Author + information
- Ruben N. Eppinga, MD,
- Minke H.T. Hartman, MD,
- Niek Verweij, PhD,
- J. Joep van der Harst, MD,
- Michiel Rienstra, MD, PhD and
- Pim van der Harst, MD, PhD∗ ()
- ↵∗Department of Cardiology, University of Groningen, University Medical Center Groningen, Hanzeplein 1, 9700 RB Groningen, the Netherlands
The most widely adapted algorithm to estimate stroke risk is the easily applicable congestive heart failure, hypertension, age >75, diabetes mellitus, prior stroke, vascular disease, age 65 to 74, and sex (CHA2DS2-VASc) score. This score has been developed in patients with atrial fibrillation (AF), and anticoagulant therapy is recommended when the score ≥2 (1). Patients with AF are at increased risk for a thromboembolic event, but it is not clear whether AF is a causal risk factor or if AF, as with other risk factors, is rather a manifestation of advanced atherosclerotic state associated with stroke. The notion that AF is the dominant cause of stroke in AF patients has been challenged (2). In addition, the majority (up to 80% to 90%) of stroke patients have no documented history of AF at all.
We hypothesized that AF should not always be considered the cause but rather 1 of the risk factors of thromboembolic events. Therefore, we aimed to accommodate AF as a separate component to the commonly used and recommended CHA2DS2-VASc score, thereby extending its applicability to the general population.
We studied 502,353 participants of the U.K. Biobank cohort (3), a large community-based cohort of participants, aged 40 to 69 years, registered via the U.K. National Health Service by a general medical practitioner between 2006 and 2010. Data on cardiovascular phenotypes and events were derived from patient data collected during the Assessment Centre visits and inpatient Hospital Episode Statistics records. Cox proportional hazard regression was used to estimate hazard ratios and Harrell’s C-statistic to determine the predictive accuracy.
The average age was 57 ± 8 years, of which 81% were <65 years and 19% between 65 and 74 years; 46% were female. The prevalence of hypertension was 29%, previous stroke/transient ischemic attack 2%, previous thromboembolism 3%, congestive heart failure 1%, vascular disease 3%, and diabetes 5%. The median duration of follow-up for thromboembolic events was 2.2 years (interquartile range: 1.5 to 2.9 years). The thromboembolic event rate in participants with AF was 0.86 (95% confidence interval [CI]: 0.74 to 1.01) per 100 person-years. In participants without AF, the thromboembolic event rate was 0.14 (95% CI: 0.13 to 0.15) per 100 person-years. The CHA2DS2-VASc score predicted the incidence of thromboembolic events in participants with AF (N = 9,947; p < 0.001; C-statistic: 0.64) but also in those without AF (N = 492,406; p < 0.001; C-statistic: 0.64). The thromboembolic event rate of participants with AF and a CHA2DS2-VASc score <2 was 0.48 (95% CI: 0.35 to 0.67). The thromboembolic event rate of participants without AF and a CHA2DS2-VASc score <4 was 0.12 (95% CI: 0.11 to 0.13). AF patients with a CHA2DS2-VASc score of 2 had a thromboembolic event rate per 100 person-years of 0.80 (95% CI: 0.59 to 1.08). In participants without AF, a similar event rate was observed with a CHA2DS2-VASc score of 4 (event rate: 0.76; 95% CI: 0.64 to 0.91). Therefore, we calibrated the CHA2DS2-VASc score for the general population by adding 2 points for the presence of AF and 0 for the absence of AF. Accommodation of AF in this refined CHA2DS2-VASc-A2 score significantly predicted thromboembolic events in the overall population of the U.K. Biobank (N = 502,353; C-statistic: 0.67) (Figure 1). We performed sensitivity analyses by excluding participants on antiplatelet therapy, which did not affect our findings.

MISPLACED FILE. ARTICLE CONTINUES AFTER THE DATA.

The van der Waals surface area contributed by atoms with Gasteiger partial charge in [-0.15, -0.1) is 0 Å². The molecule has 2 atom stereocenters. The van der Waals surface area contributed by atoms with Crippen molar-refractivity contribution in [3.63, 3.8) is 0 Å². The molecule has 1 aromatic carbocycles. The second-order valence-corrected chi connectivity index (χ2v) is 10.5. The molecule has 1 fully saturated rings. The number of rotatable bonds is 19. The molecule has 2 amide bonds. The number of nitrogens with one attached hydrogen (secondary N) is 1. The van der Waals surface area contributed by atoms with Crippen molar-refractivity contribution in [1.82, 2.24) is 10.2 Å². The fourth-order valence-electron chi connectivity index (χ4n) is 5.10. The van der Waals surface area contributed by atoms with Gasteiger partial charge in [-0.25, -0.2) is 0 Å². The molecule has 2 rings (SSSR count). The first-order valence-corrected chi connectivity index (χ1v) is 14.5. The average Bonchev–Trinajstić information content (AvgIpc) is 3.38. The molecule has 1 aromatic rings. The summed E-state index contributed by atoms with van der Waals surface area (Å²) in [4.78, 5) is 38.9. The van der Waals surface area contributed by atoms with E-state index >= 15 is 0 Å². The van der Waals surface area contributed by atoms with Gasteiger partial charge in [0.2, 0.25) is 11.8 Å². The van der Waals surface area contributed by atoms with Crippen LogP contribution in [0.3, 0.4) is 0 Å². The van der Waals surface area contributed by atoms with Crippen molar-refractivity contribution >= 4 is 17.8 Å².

We have demonstrated that the CHA2DS2-VASc score is helpful in predicting thromboembolic events in individuals without AF. We are the first to further refine this score for the general population by accommodating AF as a separate component (A2), thereby extending its applicability to the general population. Whether anticoagulant therapy should be prescribed to individuals in the general population who have a CHA2DS2-VASc-A2 score ≥4 cannot be concluded from our observational data. We propose to use this refined score in future clinical studies to broaden the inclusion to individuals without AF and determine whether the expected benefits indeed outweigh the potential harmful side effects.
Please note: This research was conducted using the UK Biobank Resource under Application Number 12006. Dr. Rienstra has received support from the Netherlands Cardiovascular Research Initiative, an initiative with support from the Netherlands Heart Foundation (CVON 2014-9), during the conduct of the study. All other authors have reported that they have no relationships relevant to the contents of this paper to disclose. Drs. Eppinga and Hartman contributed equally to this work.
- 2017 American College of Cardiology Foundation
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